Thoughts on Bravery

I’ve had several people now tell me they think I’m brave. Most recently, a professor and mentor who was also somewhat of a surrogate maternal figure when I was in college. I never honestly know how to feel about such pronouncements, and my initial emotional response is that of denial mixed with gratitude. Objectively, to […]

Depression and Inertia

Once I’m feeling overwhelmed, it starts to feel like nothing will ever change and my options for making a difference in my own life are limited. All I can think of are the reasons I can’t do things or why even if I tried it wouldn’t matter because of course I’m just a failure and incompetent at life.

In other words, my brain lies to me.

Stress also makes me feel tired and fatigued, which makes me able to do less because I lack the mental and/or physical energy.

Which only feeds the cycle more.

Because my brain can then say, “See? You can’t even do your laundry or keep up with the dishes or clean the cat box. How will you ever manage X, Y, or Z?”

Then, the stress and guilt from not being able to do even the simplest adult tasks piles onto my other stress and makes me feel even more that I ought to just stay in bed with the covers pulled over my head forever.

Leelah Alcorn and LGBTQ Teenage Suicide

Perhaps I’m cynical, but sometimes it feels like there’s a cycle. One or more LGBTQ teens kill themselves, the media has their heyday, people get up in arms for a few weeks, and then we all return to our lives. Until the news cycle catches wind of another heart wrenching story.

Nothing, however, ever really changes. Or the changes don’t ripple far enough to save troubled teens like Leelah. This article by Mintpress News compares the rash of deaths of transgender individuals to a genocide, highlighting its rampant and violent nature.

Every year we celebrate the Transgender Day of Remembrance, but does the list of names ever really get smaller? And that list doesn’t take into account the transgender individuals whose lives were lost due to violence against themselves, like Leelah’s.

Review: Kate Bornstein is a Queer and Pleasant Danger

Many people probably recognize Kate Bornstein’s name from her books, including Gender Outlaw and My (New) Gender Workbook. She was also the second woman to ever receive a degree from Brown University. An author, performance artist, gender theorist, activist, and self-proclaimed trans-dyke, Bornstein has been an inspiration to many in the gender non-conforming community for […]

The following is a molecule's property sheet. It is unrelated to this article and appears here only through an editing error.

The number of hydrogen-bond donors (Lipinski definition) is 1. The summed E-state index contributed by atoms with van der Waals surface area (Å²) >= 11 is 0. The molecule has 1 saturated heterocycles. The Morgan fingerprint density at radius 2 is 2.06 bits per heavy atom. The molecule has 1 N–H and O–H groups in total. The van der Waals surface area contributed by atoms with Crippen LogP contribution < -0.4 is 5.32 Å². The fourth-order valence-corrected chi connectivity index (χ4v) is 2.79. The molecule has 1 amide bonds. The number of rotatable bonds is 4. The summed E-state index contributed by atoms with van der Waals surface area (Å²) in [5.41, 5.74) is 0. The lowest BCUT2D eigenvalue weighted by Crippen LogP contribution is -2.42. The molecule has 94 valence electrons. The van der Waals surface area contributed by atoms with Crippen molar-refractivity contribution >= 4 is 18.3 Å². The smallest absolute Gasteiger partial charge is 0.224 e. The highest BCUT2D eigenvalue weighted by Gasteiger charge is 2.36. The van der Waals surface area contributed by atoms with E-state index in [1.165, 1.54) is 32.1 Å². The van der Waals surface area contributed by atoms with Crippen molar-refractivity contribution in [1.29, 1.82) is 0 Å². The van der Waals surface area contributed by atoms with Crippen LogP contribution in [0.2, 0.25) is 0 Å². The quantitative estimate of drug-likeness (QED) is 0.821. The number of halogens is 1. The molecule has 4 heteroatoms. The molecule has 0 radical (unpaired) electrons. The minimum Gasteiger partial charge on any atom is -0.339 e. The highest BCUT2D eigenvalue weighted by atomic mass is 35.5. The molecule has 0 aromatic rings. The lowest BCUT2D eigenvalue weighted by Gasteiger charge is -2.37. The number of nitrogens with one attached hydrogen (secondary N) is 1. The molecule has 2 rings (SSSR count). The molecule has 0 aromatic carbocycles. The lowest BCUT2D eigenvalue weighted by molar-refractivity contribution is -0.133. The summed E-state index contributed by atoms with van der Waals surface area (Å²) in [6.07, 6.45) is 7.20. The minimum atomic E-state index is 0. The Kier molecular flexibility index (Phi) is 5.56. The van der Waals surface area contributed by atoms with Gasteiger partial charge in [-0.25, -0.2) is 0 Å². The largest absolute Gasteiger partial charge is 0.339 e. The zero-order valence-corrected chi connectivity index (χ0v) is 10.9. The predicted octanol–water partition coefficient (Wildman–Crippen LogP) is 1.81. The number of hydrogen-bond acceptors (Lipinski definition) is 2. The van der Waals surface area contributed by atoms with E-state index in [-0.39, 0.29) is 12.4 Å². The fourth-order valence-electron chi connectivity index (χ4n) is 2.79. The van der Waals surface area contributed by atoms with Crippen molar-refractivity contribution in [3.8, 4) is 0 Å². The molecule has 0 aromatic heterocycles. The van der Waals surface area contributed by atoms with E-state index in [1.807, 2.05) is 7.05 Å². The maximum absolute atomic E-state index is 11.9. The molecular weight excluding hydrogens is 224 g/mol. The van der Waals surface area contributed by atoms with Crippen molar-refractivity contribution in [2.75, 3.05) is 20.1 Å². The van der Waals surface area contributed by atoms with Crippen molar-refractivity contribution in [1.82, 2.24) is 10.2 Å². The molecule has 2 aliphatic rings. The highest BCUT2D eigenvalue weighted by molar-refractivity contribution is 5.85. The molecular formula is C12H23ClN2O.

My Black Dog

I’ve watched this video before, where the narrator compares his depression to a black dog who follows him around. Mine feels more like an estranged relative who decides to drop by for a visit even when they know they’re unwelcome. I thought I was just stressed and overworked. But yesterday I had a complete meltdown when I […]

What to Do When You Feel Too Much

I’ve been an emotional person for as long as I can remember. I’m more easily drawn to tears than others. When I feel a strong emotion, whether it’s anger, sadness, frustration, jealousy, disappointment, or even happiness, it all seems to flood out my eyes. I learned early growing up that many view tears as a […]

You Should Know

I know I cannot speak for everyone; perhaps some who attempt or complete suicide don’t care. All that follows is based on my own experience. But I feel it is important to break the silence in this instance, to come out against the myth that suicide equals not caring for one reason: I know I did. I wish I could express how deeply and profoundly it’s possible to care. I wish I had words for the guilt compounding already unbearable pain and desperation.

For those who are grieving over the loss of a loved one to suicide, I want to say I feel sure they loved you very much. I am sure the thought of you kept them going for many days, weeks, or months longer than they would have otherwise. They also knew you loved them, and there is nothing you could have said or done to stop them. But love isn’t always enough.